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A Sketch of the European Biotechnology Industry

This text goes with a presentation given on Jan. 23, 2002 at SMIPS, the Society for the Management of Intellectual Property, at the University of Tokyo (Sentanken) by Armin Rump

With much delay vis-a-vis the United States, the number of young biotechnology companies has exploded in many European countries over the last 4-7 Years. This article will take a look at the European biotechnology landscape and, with the example of Germany, will ask how this success was possible.

According to Ernst&Young's yearly report on the Europaen biotechnology industry, the number of life science companies in Europe has doubled between 1997 and 2001, surpassing the US in 2000. Nevertheless, the combined market capitalization of all European biotech companies (~75 mrd. Euro in 2000) is only slightly higher than the market capitalization of the largest American biotech firm, Amgen (~68 mrd. Euro). In fact, many of the European companies are pure research organization. These companies depend solely on venture capital to cover their expenses. They are rapidly evolving, eager to establish their first products on the market.

Looking at Europe country by country, one sees a similar pattern of rapidly growing vs. mature countries. In England, a large number of companies arose in te 1980s, partly due to Margaret Thatcher's economic reforms which made many talented people lose their former jobs. Today, the British biotechnology industry, like the US', is no more growing in the number of companies (271 in 2000). The creation of new ventures is counterbalanced by mergers and acquisitions. Nasty voices already call England the grandfather of European biotech.

Germany, on the contrary, has been called "the most densely populated sandbox" of the biotech world: 333 companies in the year 2000 had a mere 4 drugs in clinical trials! Even less mature are the 240 French biotech companies without a single IPO in 2000 (10 IPOs in England and Germany alike). While Southern and Eastern Europe lag behind due to a less well-funded research base, smaller countries such as Sweden, Denmark, Finland, Switzerland, Israel, Ireland and Iceland aspire to become the jewels of European biotechnology.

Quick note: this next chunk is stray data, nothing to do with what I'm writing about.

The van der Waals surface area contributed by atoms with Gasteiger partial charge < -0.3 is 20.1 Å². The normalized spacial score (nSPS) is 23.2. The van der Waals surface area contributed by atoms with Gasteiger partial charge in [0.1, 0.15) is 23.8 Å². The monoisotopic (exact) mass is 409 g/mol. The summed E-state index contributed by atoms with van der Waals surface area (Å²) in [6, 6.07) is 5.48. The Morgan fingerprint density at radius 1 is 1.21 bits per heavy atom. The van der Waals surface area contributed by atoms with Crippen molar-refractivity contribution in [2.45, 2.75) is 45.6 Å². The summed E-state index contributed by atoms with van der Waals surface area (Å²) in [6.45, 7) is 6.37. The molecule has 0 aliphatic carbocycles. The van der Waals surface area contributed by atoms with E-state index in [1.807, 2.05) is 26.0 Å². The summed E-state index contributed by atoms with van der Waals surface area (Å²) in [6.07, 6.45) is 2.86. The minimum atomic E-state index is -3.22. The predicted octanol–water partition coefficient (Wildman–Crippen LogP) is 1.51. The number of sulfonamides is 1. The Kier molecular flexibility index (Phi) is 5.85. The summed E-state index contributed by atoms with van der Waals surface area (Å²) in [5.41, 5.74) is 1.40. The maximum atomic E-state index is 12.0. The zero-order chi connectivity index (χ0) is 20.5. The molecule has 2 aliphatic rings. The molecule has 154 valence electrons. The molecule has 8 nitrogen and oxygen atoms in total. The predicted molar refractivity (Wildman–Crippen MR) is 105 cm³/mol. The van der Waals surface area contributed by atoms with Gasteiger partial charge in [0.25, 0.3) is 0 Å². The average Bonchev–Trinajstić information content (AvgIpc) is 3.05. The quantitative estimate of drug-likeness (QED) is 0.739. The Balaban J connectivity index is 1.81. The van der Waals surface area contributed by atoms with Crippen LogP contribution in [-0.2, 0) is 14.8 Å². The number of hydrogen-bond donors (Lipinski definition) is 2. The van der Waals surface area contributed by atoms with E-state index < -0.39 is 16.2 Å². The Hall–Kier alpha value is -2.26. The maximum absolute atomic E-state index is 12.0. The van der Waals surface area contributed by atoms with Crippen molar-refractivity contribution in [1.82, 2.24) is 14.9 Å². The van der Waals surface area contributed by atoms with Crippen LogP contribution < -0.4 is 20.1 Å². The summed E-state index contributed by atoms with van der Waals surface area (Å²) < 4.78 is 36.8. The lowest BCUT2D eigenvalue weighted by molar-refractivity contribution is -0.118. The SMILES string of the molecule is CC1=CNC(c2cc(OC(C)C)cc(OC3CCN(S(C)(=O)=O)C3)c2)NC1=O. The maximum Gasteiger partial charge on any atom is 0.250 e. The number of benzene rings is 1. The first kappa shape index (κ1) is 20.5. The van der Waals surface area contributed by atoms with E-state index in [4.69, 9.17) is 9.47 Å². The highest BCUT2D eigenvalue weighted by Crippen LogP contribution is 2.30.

What are the reasons for the sudden explosion of biotechnology company startups across Europe? Let us examine the example of Germany.

Strong resentments in the public against new technologies - from nuclear and IT to anything "genetic" - lead to an unfavorable climate in Germany in the 1980s. A resulting structural crisis in the economy was confounded by the cost of the German reunification and lead to 15% unemployment.

The public's insight that new jobs lie in new technologies and the abundance of skilled researchers and university graduates on the labor market fell together with the federal government's initiative to foster clusters of excellence in life science. With the intention to network local resources, namely federal research, pharmaceutical companies and startup companies, the German ministry of education and research held the so-called BioRegio competition in 1995: Industrial regions were asked to develop a plan how to create a favorable environment for biotech company startups. Coordination and strategic planning of each region's networking effort was often carried out by non-profit organizations with affiliation to the State governments. In 1996, four out of 17 applicant bioregions were declared model regions and received funds to implement their plans: Munich, Heidelberg, Duesseldorf/Koeln and Jena.